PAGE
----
Akurgal, E., Phrygische Kunst, Ankara, 1955 Algan, E.-İ. Ongar, Kral Midas'ın Ülkesi Frigya, İstanbul Bossert, E.M., Die Keramik Phrygischer Zeit von Boğazköy. Boğazköy-Hattusa Ergebnisse der Ausgrabungen XVIII, Mainz am Rhein 2000 Haspels, C.H.E., The Highlands of Phrygia. Sites and Monuments I: The Text, II: The Plates, Princeton 1971 Kealhofer, L. (editor), The Archaeology of Midas and the Phrygians. Recent Work at Gordion, Philadelphia, 2005. Mellink, M. J., "The Native Kingdoms of Anatolia", The Cambridge Ancient History, III/2, 1991: 619-665 Muscarella, O.W., "King Midas of Phrygia and the Greeks" Tahsin Özgüç'e Armağan Anatolia and the Ancient Near East, ed. K.Emre, M. Mellink, B.Hrouda, N. Özgüç, Ankara 1989: 334-344 Muscarella, O.W., "The Iron Age Background to the Formation of th Phrygian State", Bulletin of the American Schools of Oriental Research 299/300, 1995: 91-101 Özgüç, T., Demir Devrinde Kültepe ve Civarı. Ankara 1971 Özgüç, T., Maşat Höyük Kazıları ve Çevresindeki Araştırmalar, Ankara 1978 Özgüç, T., Maşat Höyük II. Boğazköy'ün Kuzeydoğusunda Bir Hitit Merkezi, Ankara 1982 Rose, C.B. and G. Darbyshire (eds.). 2011. The New Chronology of Iron Age Gordion. Philadelphia, PA: University of Pennsylvania Museum of Archeology and Anthropology. Rose, C.B., 2012. Introduction: The Archaeology of Phrygian Gordion. In, B. Rose (ed.), The Archaeology of Phrygian Gordion. The Royal City of Midas. Philadelphia, PA: University of Pennsylvania Museum of Archeology and Anthropology: 1-19. __________. 2017. Fieldwork at Phrygian Gordion, 2013-2015. American Journal of Archaeology 121.1: 135-178. Sams,G.K. “The Early Phrygian Period at Gordion: Toward a Cultural Identity”, Source 7, Nos. 3/4 (1988): 8-15. Sams, G.K.“Gordion and the Kingdom of Phrygia”, Frigi e Frigio, 1997: 239-248. Sams, G.K., The Early Phrygian Pottery.The Gordion Excavations 1950-1973: Final ReportsVolumeIV, Pennsylvania1994 Voigt, M.M.-T. C. Young, “From Phrygian Capital to Achaemenid Entrepot: Middle and Late Phrygian Period” Iranica Antiqua 34 (1999): 191-241. Voigt, M.M.-R. C. Henrickson, “Formation of the Phrygian state: the Early Iron Age at Gordion”, Anatolian Studies 55, 2000: 37-54 von der Osten, H.H., The Alishar Hüyük Seasons of 1930-32, Part II, (OIP XXIX), Chicago1937 von der Osten, H.H., The Alishar Hüyük Seasons of 1930-32, Part III, (OIP XXX), Chicago 1Voigt, M.K. 1994. Excavations at Gordion 1988-89: the Yassıhöyük Stratigraphical Sequence. In, A. Cilingiroglu and D.H. French (eds.), Anatolian Iron Ages 3. The Proceedings of the Third Anatolian Iron Ages Colloquium Held at Van 6-12 August 1990, Ankara: 265-293. ___________. 2005. Old Problems and New Solutions: Recent Excavations at Gordion. In, L. Kealhofer (ed.), The Archaeology of Midas and the Phrygians. Recent Work at Gordion. Philadelphia, PA: University of Pennsylvania Museum of Archeology and Anthropology: 22-35. ___________. 2007. The Middle Phrygian Occupation at Gordion. In, A. Cilingiroğlu and A. Sagona (eds.), Anatolian Iron Ages 6. The Proceedings of the Six Anatolian Iron Ages Colloquium Held at Eskişehir 16-20 August 2004, Peeters. Leuven-Paris-Dudley MA: 311-333. ____________. 2011. The Creation of the Old Chronology. In, C.B. Rose and G. Darbyshire (eds.) 2011. The New Chronology of Iron Age Gordion. Philadelphia, PA: University of Pennsylvania Museum of Archeology and Anthropology: 13-22. 937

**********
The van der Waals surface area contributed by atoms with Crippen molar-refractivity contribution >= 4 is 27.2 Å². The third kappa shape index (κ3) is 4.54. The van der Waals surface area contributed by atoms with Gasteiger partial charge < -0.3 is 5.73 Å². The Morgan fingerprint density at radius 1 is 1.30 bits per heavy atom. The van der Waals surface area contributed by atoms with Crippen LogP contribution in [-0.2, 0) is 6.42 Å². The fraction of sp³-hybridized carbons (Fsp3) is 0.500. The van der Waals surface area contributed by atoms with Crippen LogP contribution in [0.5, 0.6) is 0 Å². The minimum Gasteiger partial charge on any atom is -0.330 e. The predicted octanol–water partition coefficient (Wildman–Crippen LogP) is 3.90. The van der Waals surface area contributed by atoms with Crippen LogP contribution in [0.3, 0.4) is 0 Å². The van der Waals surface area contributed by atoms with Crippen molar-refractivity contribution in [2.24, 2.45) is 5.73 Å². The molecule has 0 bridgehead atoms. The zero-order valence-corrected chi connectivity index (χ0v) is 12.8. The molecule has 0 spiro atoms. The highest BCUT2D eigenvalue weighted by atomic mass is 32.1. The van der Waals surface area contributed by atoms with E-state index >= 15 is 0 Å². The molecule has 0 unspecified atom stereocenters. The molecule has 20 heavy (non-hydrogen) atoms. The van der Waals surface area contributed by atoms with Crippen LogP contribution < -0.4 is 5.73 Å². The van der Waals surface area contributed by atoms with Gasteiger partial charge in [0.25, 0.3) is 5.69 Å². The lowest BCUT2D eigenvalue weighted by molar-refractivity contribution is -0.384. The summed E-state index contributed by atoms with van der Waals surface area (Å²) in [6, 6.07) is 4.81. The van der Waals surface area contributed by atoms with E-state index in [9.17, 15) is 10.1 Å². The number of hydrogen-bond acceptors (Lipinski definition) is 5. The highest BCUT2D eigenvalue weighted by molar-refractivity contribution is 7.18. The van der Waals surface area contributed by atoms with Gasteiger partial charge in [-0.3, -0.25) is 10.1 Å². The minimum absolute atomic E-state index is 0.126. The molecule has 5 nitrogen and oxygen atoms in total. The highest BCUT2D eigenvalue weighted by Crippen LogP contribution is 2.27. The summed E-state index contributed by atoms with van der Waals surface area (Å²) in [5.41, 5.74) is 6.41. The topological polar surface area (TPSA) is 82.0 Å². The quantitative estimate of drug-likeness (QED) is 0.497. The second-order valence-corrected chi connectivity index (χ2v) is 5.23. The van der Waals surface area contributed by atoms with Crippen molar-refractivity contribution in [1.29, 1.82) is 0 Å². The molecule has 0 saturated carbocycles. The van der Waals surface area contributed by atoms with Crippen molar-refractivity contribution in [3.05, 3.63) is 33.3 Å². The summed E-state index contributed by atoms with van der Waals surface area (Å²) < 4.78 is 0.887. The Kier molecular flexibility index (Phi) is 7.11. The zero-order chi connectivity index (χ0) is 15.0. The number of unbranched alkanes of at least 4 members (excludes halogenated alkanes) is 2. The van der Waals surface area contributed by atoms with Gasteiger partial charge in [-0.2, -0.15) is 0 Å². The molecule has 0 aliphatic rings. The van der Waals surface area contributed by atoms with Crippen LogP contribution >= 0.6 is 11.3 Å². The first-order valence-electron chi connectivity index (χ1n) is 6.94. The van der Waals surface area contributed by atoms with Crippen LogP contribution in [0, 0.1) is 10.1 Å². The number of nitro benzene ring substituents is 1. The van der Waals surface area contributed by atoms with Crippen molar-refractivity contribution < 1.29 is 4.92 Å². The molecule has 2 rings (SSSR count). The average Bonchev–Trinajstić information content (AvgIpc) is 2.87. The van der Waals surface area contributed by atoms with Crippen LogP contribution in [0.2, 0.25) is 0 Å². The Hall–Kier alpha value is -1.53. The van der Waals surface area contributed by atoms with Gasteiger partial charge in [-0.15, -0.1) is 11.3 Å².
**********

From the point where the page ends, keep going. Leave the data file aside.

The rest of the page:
Planned Learning Activities and Teaching Methods
Activities are given in detail in the section of "Assessment Methods and Criteria" and "Workload Calculation"
Assessment Methods and Criteria
Term (or Year) Learning ActivitiesQuantityWeight
SUM0
End Of Term (or Year) Learning ActivitiesQuantityWeight
SUM0
SUM0
Language of Instruction
Turkish
Work Placement(s)
n/a
Workload Calculation
ActivitiesNumberTime (hours)Total Work Load (hours)
Midterm Examination122
Final Examination122
Attending Lectures14228
Discussion212
Question-Answer818
Report Preparation224
Seminar122
Self Study5210
Individual Study for Homework Problems133
Individual Study for Mid term Examination11010
Individual Study for Final Examination11313
Reading10330
TOTAL WORKLOAD (hours)114
Contribution of Learning Outcomes to Programme Outcomes
PO
1
PO
2
PO
3
PO
4
PO
5
PO
6
PO
7
PO
8
PO
9
PO
10
LO13544554354
LO24455435454
LO33435324454
LO43445554454
LO54343535453
LO65445345454
LO7444444 554
LO85444455454
LO9          
* Contribution Level : 1 Very low 2 Low 3 Medium 4 High 5 Very High